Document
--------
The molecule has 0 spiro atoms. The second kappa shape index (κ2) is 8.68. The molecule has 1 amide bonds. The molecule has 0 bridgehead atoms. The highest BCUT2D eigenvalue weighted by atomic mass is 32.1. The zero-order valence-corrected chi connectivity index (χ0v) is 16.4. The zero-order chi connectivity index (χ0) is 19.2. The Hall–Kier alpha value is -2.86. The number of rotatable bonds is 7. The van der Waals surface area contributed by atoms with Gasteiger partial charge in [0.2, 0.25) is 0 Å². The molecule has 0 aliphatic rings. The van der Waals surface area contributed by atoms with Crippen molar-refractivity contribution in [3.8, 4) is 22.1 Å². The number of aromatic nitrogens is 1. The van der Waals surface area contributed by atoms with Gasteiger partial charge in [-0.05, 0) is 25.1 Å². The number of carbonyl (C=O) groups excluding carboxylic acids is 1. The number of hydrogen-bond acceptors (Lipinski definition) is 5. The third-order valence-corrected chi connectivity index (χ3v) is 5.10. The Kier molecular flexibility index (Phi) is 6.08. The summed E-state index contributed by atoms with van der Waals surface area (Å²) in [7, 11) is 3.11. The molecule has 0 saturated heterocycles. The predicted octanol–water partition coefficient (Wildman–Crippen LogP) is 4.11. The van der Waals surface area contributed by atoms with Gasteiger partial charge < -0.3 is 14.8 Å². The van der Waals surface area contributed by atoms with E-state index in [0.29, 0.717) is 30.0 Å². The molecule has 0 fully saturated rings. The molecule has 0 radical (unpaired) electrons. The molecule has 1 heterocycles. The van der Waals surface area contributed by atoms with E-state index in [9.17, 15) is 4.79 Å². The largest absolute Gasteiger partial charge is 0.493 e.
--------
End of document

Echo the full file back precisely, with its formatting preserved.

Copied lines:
The molecule has 0 spiro atoms. The second kappa shape index (κ2) is 8.68. The molecule has 1 amide bonds. The molecule has 0 bridgehead atoms. The highest BCUT2D eigenvalue weighted by atomic mass is 32.1. The zero-order valence-corrected chi connectivity index (χ0v) is 16.4. The zero-order chi connectivity index (χ0) is 19.2. The Hall–Kier alpha value is -2.86. The number of rotatable bonds is 7. The van der Waals surface area contributed by atoms with Gasteiger partial charge in [0.2, 0.25) is 0 Å². The molecule has 0 aliphatic rings. The van der Waals surface area contributed by atoms with Crippen molar-refractivity contribution in [3.8, 4) is 22.1 Å². The number of aromatic nitrogens is 1. The van der Waals surface area contributed by atoms with Gasteiger partial charge in [-0.05, 0) is 25.1 Å². The number of carbonyl (C=O) groups excluding carboxylic acids is 1. The number of hydrogen-bond acceptors (Lipinski definition) is 5. The third-order valence-corrected chi connectivity index (χ3v) is 5.10. The Kier molecular flexibility index (Phi) is 6.08. The summed E-state index contributed by atoms with van der Waals surface area (Å²) in [7, 11) is 3.11. The molecule has 0 saturated heterocycles. The predicted octanol–water partition coefficient (Wildman–Crippen LogP) is 4.11. The van der Waals surface area contributed by atoms with Gasteiger partial charge < -0.3 is 14.8 Å². The van der Waals surface area contributed by atoms with E-state index in [0.29, 0.717) is 30.0 Å². The molecule has 0 fully saturated rings. The molecule has 0 radical (unpaired) electrons. The molecule has 1 heterocycles. The van der Waals surface area contributed by atoms with E-state index in [9.17, 15) is 4.79 Å². The largest absolute Gasteiger partial charge is 0.493 e.